Including Civic Engagement as a Component of Scientific Literacy

Martin H. Smith,
UC Davis
Steven M. Worker,
UC Davis
Andrea P. Ambrose,
UC Agriculture and Natural Resources Development Services
Lynn Schmitt-McQuitty,
UC Cooperative Extension

Youth Scientific Literacy and Nonformal Education Programs

Science is a driving force of twenty-first-century society. As a consequence, related public policy issues (e.g., stem cell research, global warming, food safety and security, water quality and distribution) require informed choices made by a population that is scientifically literate (Committee on Prospering in the Global Economy 2007; Hobson 2008). However, scientific literacy among the adult population in the United States is considered low (Miller 2006), and data from standardized assessments of K–12 youth in recent years have shown poor achievement in science at all three grade levels tested—fourth, eighth, and twelfth (e.g., Fleischman et al. 2010; Gonzales et al. 2008; National Center for Education Statistics 2011).

While improvements in school-based science education represent one way to address the low levels of academic achievement in science among K–12 youth (Smith and Trexler 2006), a growing body of literature suggests that nonformal science programs can help attend to the issue, in part because they emphasize three cross-cutting characteristics of learning: people-, place-, and culture-centeredness (Bell et al. 2009; Fenichel and Schweingruber 2010; Kisiel 2006; Kress et al. 2008; National Research Council [NRC] 2009). Specifically, research findings have shown that out-of-school time (OST) science programming can increase youths’ science content knowledge and process skills; additionally, such programs can have positive effects on youths’ confidence and interest in science (National Research Council 2009; Stake and Mares 2005).

The 4-H Youth Development Program and Youth Scientific Literacy

The 4-H Youth Development Program is a national nonformal education organization for individuals aged 5–19. Programmatically, 4-H focuses on advancing positive youth development through hands-on educational opportunities that include civic engagement. Complementing its century-long history of offering science projects and programs ranging from geology and minerals to soil conservation, forestry to wildlife and fisheries, and computer science to animal and veterinary science (United States Department of Agriculture 2003), National 4-H established the 4-H Science Mission Mandate in an effort to expand and strengthen 4-H science education efforts through state-based 4-H programs (Schmiesing 2008). The California 4-H Program responded to the National 4-H Science Mission Mandate by commencing a statewide 4-H Science, Engineering, and Technology (SET) Initiative (University of California Agriculture and Natural Resources 2008). This effort focuses on science programming, educator professional development, and evaluation in California 4-H SET, with an emphasis on scientific literacy as it relates to key statewide needs in the areas of natural resources, agriculture, and nutrition (Regents of the University of California 2009).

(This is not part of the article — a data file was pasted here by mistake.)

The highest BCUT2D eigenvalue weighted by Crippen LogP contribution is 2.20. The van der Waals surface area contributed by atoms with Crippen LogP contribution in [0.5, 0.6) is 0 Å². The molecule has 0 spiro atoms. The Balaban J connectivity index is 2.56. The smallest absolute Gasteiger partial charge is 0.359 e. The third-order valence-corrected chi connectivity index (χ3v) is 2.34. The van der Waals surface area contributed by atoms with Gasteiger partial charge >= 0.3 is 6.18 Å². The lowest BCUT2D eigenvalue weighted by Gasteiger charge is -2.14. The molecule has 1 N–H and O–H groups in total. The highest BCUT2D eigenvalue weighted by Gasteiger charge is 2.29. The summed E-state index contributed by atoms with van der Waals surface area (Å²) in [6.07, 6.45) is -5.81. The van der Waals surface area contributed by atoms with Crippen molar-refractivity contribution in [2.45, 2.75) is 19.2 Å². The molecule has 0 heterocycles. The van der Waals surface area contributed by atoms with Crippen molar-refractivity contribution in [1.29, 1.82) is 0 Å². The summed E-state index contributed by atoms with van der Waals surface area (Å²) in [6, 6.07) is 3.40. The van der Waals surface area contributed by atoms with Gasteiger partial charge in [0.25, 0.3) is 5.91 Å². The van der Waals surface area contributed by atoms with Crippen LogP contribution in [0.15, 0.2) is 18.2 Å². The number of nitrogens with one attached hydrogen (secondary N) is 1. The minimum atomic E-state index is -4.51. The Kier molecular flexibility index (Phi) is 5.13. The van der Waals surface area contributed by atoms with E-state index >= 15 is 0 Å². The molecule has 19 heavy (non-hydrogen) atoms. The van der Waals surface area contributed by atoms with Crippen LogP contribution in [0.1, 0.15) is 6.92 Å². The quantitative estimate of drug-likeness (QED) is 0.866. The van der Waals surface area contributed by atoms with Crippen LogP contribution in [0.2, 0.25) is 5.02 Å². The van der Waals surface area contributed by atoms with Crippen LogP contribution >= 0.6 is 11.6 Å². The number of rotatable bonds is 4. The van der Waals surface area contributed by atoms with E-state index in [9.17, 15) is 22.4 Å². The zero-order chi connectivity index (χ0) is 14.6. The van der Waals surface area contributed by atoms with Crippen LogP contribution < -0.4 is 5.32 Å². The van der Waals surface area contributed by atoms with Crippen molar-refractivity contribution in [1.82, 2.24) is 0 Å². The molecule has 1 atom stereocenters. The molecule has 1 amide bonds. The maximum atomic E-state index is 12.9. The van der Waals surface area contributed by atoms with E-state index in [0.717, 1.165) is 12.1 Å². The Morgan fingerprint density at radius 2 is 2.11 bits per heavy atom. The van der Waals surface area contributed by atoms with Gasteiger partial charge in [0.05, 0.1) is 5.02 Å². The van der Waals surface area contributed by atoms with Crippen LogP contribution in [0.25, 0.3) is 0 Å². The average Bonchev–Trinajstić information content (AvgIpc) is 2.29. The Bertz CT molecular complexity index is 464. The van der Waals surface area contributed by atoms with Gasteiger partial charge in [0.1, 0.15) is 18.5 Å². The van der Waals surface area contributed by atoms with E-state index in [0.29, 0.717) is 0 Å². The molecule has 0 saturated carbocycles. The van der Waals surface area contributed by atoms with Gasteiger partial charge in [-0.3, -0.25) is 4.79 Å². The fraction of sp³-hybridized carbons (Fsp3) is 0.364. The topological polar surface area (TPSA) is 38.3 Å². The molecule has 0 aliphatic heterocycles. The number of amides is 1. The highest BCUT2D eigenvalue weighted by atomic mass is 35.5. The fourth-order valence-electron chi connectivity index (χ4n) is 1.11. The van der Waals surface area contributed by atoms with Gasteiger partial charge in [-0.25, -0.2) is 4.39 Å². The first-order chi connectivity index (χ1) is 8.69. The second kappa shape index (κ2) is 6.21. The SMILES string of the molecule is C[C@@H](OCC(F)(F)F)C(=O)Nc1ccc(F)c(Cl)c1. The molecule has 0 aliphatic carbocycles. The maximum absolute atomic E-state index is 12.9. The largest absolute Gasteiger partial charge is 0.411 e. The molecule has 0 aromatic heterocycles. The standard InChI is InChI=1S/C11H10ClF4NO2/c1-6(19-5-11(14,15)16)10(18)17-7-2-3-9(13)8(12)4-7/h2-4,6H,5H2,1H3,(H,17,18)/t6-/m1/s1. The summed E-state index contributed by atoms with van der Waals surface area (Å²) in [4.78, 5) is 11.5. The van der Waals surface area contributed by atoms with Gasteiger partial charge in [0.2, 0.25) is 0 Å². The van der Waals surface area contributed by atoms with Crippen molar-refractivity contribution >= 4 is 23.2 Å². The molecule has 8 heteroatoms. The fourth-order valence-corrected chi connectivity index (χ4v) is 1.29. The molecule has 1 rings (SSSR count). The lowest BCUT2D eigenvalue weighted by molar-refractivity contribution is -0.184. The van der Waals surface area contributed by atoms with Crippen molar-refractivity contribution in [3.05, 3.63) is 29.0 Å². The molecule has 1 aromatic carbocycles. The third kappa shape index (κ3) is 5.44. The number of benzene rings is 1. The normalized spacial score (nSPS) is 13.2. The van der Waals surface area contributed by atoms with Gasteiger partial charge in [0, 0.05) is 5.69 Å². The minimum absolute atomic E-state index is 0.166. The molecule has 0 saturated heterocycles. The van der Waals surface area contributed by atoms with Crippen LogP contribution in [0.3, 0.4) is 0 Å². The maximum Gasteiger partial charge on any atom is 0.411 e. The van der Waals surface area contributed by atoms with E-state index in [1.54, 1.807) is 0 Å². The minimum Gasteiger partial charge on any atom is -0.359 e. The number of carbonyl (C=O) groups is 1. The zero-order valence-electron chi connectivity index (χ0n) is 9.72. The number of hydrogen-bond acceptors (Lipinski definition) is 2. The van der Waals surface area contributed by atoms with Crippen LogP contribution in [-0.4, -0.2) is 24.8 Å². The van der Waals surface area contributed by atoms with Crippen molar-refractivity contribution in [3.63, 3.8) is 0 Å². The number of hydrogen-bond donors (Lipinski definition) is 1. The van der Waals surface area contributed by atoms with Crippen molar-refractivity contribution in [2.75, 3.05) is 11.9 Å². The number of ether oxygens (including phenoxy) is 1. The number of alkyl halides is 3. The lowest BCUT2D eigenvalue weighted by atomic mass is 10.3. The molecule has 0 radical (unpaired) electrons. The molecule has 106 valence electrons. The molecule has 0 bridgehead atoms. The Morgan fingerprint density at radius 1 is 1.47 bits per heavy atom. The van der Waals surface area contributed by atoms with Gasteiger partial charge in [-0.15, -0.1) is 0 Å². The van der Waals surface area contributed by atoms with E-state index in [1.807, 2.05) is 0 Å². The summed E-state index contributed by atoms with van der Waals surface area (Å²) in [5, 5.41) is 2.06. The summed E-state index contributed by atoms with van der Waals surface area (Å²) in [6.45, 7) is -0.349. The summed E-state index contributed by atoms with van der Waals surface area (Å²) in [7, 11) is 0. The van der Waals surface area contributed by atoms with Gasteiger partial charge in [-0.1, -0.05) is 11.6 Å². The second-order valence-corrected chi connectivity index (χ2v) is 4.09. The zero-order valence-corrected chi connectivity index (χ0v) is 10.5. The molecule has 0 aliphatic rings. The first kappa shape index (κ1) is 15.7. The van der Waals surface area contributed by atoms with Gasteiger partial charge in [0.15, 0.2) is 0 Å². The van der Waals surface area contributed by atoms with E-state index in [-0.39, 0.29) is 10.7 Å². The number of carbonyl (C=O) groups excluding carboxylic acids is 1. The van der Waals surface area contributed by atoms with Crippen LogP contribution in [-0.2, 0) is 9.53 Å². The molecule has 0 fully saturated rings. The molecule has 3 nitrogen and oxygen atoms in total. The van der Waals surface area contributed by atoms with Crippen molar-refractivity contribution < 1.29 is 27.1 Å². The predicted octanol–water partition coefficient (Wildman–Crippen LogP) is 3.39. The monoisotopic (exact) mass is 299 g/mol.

Defining Scientific Literacy to Advance 4-H Science Programming

To develop a framework, researchers and program staff began by asking the question: What does it mean to be scientifically literate within the context of California 4-H? However, despite a plethora of existing definitions of scientific literacy (Roberts 2007), there was no consensus about the meaning that allowed us to answer this question. This is a critical first step: a definition for the construct of scientific literacy is necessary to develop and advance science programming (Roberts 2007). Thus, our efforts to advance science programming in California 4-H began by framing a definition of scientific literacy (Smith et al. 2015).

A review of the literature revealed that most existing definitions of scientific literacy are not contextualized; rather, they focus on a broad array of science concepts and processes considered important to scientists (Falk et al. 2007; Laugksch 2000; Roberts 2007) but ignore “the social aspects of science and the needs of citizenship” (Lang et al. 2006, 179). In contrast, when viewing science learning as being contextualized, referred to as a “focus-on-situations” approach, programming places an emphasis on authentic science-related issues that individuals may encounter (Roberts 2007). Because of the contextualized nature of 4-H, we concentrated on developing a definition of scientific literacy that would accommodate relevant science programming across multiple contexts and include civic engagement, a hallmark of the 4-H experience (Brennan et al. 2007; Hairston 2004). By considering the construct of scientific literacy from this perspective, the definition developed for the California 4-H Program includes four anchor points: science content, scientific reasoning skills, interest and attitude, and contribution through applied participation. The four anchor points are described further as follows:

  • Anchor Point I: Science Content. Content knowledge is an important component of any definition of scientific literacy (NRC 2007; NRC 2009; Roberts 2007). A “focus-on-situations” approach places the emphasis on science-related content relevant to the citizens of California (e.g., water resource management, sustainable food systems, sustainable natural ecosystems, food safety and security, management of endemic and invasive pests and diseases, energy security and green technologies, and nutrition education and childhood obesity) that have been identified as germane to the state’s citizens (Regents of the University of California 2009).
  • Anchor Point II: Scientific Reasoning Skills. The advancement of scientific reasoning skills encourages learners to become more proficient in the practices of science by asking questions, developing and using models, planning and carrying out investigations, analyzing and interpreting data, constructing explanations, engaging in argumentation from evidence, and obtaining, evaluating, and communicating information (NRC, 2012). Referred to by Colvill and Pattie as the “‘building blocks’ of scientific literacy” (2002, 20), scientific reasoning skills provide learners with the necessary abilities to participate in scientific investigations, challenge conclusions, and question understanding.
  • Anchor Point III: Interest and Attitudes. Enhancing interest in and attitudes toward science can influence individuals in a variety of ways: it can stimulate their interest in science careers, help guide their responses to science-related situations in their everyday lives, and enhance their motivation to become involved in science-related issues in meaningful ways as citizens (Bybee and McCrae 2011). This is especially germane to audiences that have had limited educational opportunities in science, including women and ethnic minorities (Else-Quest et al. 2013; Scott and Martin 2012).